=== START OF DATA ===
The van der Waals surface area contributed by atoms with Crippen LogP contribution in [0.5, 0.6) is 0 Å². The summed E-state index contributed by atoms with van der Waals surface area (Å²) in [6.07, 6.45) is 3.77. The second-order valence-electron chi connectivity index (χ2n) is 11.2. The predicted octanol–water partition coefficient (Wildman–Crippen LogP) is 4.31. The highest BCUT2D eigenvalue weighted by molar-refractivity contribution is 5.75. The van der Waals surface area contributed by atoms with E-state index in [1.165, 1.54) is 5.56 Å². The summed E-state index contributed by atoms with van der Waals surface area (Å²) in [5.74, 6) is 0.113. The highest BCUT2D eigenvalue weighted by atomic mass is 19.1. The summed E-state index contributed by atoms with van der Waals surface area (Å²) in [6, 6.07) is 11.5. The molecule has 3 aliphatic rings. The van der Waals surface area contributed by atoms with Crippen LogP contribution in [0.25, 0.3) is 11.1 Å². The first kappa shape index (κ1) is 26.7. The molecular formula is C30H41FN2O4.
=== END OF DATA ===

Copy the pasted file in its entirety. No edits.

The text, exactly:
The van der Waals surface area contributed by atoms with Crippen LogP contribution in [0.5, 0.6) is 0 Å². The summed E-state index contributed by atoms with van der Waals surface area (Å²) in [6.07, 6.45) is 3.77. The second-order valence-electron chi connectivity index (χ2n) is 11.2. The predicted octanol–water partition coefficient (Wildman–Crippen LogP) is 4.31. The highest BCUT2D eigenvalue weighted by molar-refractivity contribution is 5.75. The van der Waals surface area contributed by atoms with E-state index in [1.165, 1.54) is 5.56 Å². The summed E-state index contributed by atoms with van der Waals surface area (Å²) in [5.74, 6) is 0.113. The highest BCUT2D eigenvalue weighted by atomic mass is 19.1. The summed E-state index contributed by atoms with van der Waals surface area (Å²) in [6, 6.07) is 11.5. The molecule has 3 aliphatic rings. The van der Waals surface area contributed by atoms with Crippen LogP contribution in [0.25, 0.3) is 11.1 Å². The first kappa shape index (κ1) is 26.7. The molecular formula is C30H41FN2O4.